Thi-Aggro: Ex-Port Star in Comedy Brawl Action


Following his on-pitch meltdown and GBH on the dressing room door during the game against Samut Songkhram last August, lovable East Timorese goal machine Thiago Cunha left Port FC and joined Indian Super League side Mumbai City FC, joining Uruguayan legend Diego Forlan in the most mismatched partnership since Ed Sheeran hooked up with Taylor Swift.


Thiago, you’ll be stunned to learn, has yet to find the net for his new club, but he did make the news this week when he was involved in an almighty post-whistle dust-up at the end of the second leg of the ISL semi-final, which saw Mumbai dumped out by the amusingly named Atletico de Kolkata. Kolkata’s Juan Belencoso gets dumped on his arse just as the final whistle blows, which is the cue for a highly entertaining bout of handbags.


Our hero makes his entrance around the 20-second mark in the clip below, punching a Kolkata player from behind and then aiming a flying kick at Belencoso himself, before running away to the safety of the match officials, whilst looking around him in panic and making hilarious boxing gestures. It’s all here:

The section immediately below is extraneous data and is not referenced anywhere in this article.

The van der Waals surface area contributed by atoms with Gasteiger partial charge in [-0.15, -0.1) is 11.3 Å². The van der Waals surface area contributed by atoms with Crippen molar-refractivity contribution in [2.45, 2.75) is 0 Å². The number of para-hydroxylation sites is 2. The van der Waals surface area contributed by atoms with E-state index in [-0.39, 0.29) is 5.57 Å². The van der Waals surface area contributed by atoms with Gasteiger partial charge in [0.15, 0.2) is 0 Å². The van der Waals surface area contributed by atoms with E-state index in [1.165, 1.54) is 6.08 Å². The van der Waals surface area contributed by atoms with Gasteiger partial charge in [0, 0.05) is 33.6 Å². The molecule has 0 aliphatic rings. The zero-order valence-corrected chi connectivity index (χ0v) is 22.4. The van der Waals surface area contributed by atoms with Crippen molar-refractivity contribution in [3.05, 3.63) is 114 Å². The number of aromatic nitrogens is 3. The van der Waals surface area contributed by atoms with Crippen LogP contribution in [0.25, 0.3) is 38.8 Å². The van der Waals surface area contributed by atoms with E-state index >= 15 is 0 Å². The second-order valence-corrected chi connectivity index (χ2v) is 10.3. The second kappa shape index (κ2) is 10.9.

…and The Sandpit has also paid tribute to Thiago’s moment of glory by turning it into a GIF:

Farewell Thiago Cunha

When Thiago Cunha was announced as Port’s first new signing for 2016 hopes were high. Despite all the annoying play acting everyone saw this as a big name, and maybe a sign of more big TPL players to come. Thiago always a threat, even at 31 years old he could get 19 or 20 goals a season in the TPL. Surely he would get a hatful in Division 1? We sat around and tried to work out exactly how many goals he would get. 20 in the TPL equals 30 in Division 1? Seems about right maybe even 40? What’s the Division 1 goal scoring record again? That’s bound to go.